Dubai: When Sir Viv Richards was voted as English county cricket’s greatest overseas player by BBC Sport users earler this week, it must have surely warmed the hearts of an old friend of his: Sir Ian Terence Botham.
‘King Richards,’ as he is rightfully called for the swagger he brought to the game, represented Somerset and Glamorgan in the English domestic game for a substantial part of his career - and still swears by the support he received from the great England allrounder during a major professional crisis back in the 1980s. Their enduring friendship - at a time when the world has again woken up to the scourge of racism following the George Floyd saga - had been an extraordinary one which rose above the colour bias.
Joining Somerset in 1974 as an youngster, Richards had been an integral part of the Somerset team alongwith Botham and Joel Garner, the ‘Big Bird’ of West Indies cricket. It was during the summer of 1986 (with Richards in his 12th year with them), in the aftermath of a rather poor season for Somerset which finished 16th in the championship and lost to Lancashire in the second round of the NatWest Trophy, rumblings began in the boardroom of the management as they decided to sack both Richards and Garner at one stroke. The late Martin Crowe of New Zealand was drafted in as an overseas replacement for Richards.
Botham, then a star allrounder in the team, saw a hand of their then captain late Peter Roebuck (who went on to become a respected cricket writer) to make the two West Indians the scapegoats for a collective failure and decided to leave the county in a show of solidarity with Richards - an unthinkable gesture in the current context. He went on to join Worcestershire the next season, while Richards came back to county cricket with Glamborgan a few years later in 1990.
It was clear that when Viv joined Glamorgan in 1990 he was an inspiration to their younger players. No doubt having been rejected by Somerset, a decision that hurt the proudest of men, he was determined to demonstrate that he could fulfil that role as a mentor and a motivator as well as a runscorer
An iconic picture of barebodied Richards and Botham in their swimming trunks during their Somerset days, idling at the beaches, still works as a reminder as to how sport as often risen beyond petty racism. Richards has often spoken about their days when the two shared an apartment for 12 years and always hung around together - like ‘‘ebony and the ivory’’, to quote the West Indian from his own interview.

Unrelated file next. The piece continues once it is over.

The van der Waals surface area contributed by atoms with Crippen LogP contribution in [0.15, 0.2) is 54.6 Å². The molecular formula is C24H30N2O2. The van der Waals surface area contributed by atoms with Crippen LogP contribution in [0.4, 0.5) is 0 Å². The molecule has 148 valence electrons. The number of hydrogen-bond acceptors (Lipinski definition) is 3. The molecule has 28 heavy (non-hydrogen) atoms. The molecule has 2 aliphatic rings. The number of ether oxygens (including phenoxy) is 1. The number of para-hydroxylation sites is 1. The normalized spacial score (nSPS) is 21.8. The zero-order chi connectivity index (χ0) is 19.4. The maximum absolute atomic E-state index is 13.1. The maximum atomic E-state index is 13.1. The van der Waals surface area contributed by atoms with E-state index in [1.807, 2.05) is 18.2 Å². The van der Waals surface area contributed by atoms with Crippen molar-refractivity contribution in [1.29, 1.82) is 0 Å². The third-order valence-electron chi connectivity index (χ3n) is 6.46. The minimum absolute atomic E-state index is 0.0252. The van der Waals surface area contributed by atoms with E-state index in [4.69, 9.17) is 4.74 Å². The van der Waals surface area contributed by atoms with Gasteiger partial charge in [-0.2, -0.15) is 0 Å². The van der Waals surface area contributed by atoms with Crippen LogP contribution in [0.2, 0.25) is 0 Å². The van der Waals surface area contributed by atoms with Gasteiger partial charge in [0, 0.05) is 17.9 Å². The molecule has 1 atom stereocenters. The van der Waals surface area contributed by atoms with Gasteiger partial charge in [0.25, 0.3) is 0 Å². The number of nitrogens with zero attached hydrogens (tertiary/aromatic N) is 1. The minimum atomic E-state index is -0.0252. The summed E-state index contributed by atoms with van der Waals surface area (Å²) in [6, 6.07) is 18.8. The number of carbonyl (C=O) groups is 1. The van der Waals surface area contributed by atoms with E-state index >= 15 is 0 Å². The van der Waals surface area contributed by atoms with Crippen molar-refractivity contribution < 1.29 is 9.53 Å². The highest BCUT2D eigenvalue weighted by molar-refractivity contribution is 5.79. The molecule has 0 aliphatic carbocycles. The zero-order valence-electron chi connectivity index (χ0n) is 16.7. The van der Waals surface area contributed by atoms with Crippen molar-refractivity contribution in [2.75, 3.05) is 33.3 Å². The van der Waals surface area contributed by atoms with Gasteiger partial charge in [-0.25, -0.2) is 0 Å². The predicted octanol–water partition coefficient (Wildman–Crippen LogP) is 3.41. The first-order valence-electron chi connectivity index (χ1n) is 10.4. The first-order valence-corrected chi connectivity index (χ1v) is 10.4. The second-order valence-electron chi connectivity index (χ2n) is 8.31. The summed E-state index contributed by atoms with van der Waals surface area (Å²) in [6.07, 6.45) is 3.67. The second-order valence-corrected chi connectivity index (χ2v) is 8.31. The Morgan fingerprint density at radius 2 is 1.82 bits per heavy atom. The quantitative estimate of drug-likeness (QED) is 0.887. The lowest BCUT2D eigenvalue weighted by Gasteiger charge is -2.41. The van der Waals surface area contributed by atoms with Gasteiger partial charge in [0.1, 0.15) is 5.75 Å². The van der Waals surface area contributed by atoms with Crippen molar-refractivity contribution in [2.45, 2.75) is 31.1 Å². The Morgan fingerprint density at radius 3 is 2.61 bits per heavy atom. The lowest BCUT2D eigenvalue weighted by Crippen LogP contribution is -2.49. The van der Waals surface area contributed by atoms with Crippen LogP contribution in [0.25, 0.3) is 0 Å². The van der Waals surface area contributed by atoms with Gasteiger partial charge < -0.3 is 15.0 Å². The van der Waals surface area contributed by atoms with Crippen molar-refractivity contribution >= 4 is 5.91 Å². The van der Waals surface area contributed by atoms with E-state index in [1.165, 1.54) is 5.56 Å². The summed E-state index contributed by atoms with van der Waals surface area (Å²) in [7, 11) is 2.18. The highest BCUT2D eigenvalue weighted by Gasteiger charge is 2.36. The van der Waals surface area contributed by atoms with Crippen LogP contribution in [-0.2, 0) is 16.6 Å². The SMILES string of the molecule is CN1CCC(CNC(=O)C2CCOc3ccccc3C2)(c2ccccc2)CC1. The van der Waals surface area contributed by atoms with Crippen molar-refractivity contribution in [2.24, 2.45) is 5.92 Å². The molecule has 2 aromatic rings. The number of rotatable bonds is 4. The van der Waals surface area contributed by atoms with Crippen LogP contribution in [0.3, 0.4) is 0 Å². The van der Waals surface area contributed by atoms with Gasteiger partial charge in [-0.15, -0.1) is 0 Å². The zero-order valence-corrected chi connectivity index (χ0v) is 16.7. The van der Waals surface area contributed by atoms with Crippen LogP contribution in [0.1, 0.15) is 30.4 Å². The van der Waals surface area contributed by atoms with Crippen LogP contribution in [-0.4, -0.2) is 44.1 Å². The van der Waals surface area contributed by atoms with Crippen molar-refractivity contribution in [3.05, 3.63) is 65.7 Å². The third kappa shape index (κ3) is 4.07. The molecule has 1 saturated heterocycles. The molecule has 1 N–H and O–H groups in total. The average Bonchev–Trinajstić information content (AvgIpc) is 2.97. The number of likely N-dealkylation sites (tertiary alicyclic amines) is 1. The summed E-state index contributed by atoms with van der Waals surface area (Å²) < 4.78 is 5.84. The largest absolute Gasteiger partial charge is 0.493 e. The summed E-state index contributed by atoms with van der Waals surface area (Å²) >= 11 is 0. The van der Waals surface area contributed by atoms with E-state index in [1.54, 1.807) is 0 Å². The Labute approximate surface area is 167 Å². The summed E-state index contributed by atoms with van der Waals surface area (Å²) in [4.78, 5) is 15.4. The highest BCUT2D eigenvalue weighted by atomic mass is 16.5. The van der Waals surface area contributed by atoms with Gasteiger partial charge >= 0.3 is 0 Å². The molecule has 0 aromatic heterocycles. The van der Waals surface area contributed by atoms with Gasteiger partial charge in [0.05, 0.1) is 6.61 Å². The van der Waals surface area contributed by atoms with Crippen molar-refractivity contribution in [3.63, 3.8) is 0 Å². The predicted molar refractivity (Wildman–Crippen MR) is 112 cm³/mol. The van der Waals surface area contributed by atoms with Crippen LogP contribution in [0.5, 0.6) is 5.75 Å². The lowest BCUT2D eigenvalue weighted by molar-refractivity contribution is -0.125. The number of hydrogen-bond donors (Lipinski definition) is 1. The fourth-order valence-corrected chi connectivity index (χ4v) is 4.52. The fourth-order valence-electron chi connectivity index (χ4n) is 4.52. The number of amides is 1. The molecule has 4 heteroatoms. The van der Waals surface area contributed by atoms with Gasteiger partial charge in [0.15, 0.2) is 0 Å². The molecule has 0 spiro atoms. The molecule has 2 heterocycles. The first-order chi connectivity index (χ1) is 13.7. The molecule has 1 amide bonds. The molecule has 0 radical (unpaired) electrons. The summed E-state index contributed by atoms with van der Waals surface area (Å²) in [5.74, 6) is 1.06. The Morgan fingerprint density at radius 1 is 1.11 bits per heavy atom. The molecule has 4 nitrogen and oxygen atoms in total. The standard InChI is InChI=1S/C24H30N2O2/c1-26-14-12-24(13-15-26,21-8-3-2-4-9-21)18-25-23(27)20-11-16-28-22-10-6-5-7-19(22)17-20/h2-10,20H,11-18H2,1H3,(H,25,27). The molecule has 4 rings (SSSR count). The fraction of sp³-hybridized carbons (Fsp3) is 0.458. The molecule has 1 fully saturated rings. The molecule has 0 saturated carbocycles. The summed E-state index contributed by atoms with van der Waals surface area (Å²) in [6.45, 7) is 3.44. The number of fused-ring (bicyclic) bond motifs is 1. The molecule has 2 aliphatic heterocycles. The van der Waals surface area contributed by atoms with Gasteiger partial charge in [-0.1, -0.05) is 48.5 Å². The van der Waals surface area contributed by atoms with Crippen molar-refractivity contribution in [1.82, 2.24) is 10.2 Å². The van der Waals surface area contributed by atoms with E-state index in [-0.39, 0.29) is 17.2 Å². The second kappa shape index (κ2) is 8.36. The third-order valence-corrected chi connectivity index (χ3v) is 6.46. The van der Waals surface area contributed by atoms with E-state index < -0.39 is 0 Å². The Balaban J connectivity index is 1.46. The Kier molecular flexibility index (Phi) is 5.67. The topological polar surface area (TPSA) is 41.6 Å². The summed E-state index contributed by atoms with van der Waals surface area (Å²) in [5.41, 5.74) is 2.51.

Vic Marks, the former England off spinner and a teammate of Richards, Botham & Co then, summed up Richards’ journey from Somerset to Glamorgan aptly in his new book ‘Original Spin’: ‘‘It was clear that when Viv joined Glamorgan in 1990 he was an inspiration to their younger players. No doubt having been rejected by Somerset, a decision that hurt the proudest of men, he was determined to demonstrate that he could fulfil that role as a mentor and a motivator as well as a runscorer. As for the genial Joel, the only issue for a captain was his fitness. Increasingly the body was rebelling but in one-day cricket he was still formidable.’’
More than three decades later, the Viv Richards aura still seems to hold - if the vote counts of the BBC users in May are anything to by. He walked away with 43.2% of the final vote, finishing ahead of another former West Indies captain Sir Clive Lloyd (9.2%) and ex-New Zealand all-rounder Sir Richard Hadlee (8.5%).
What’s more, the Somerset county also ‘atoned’ for their move years later. Either side of the Ian Botham Stand in front of the River Tone in Taunton are the Viv Richards Gates and the Joel Garner Gates.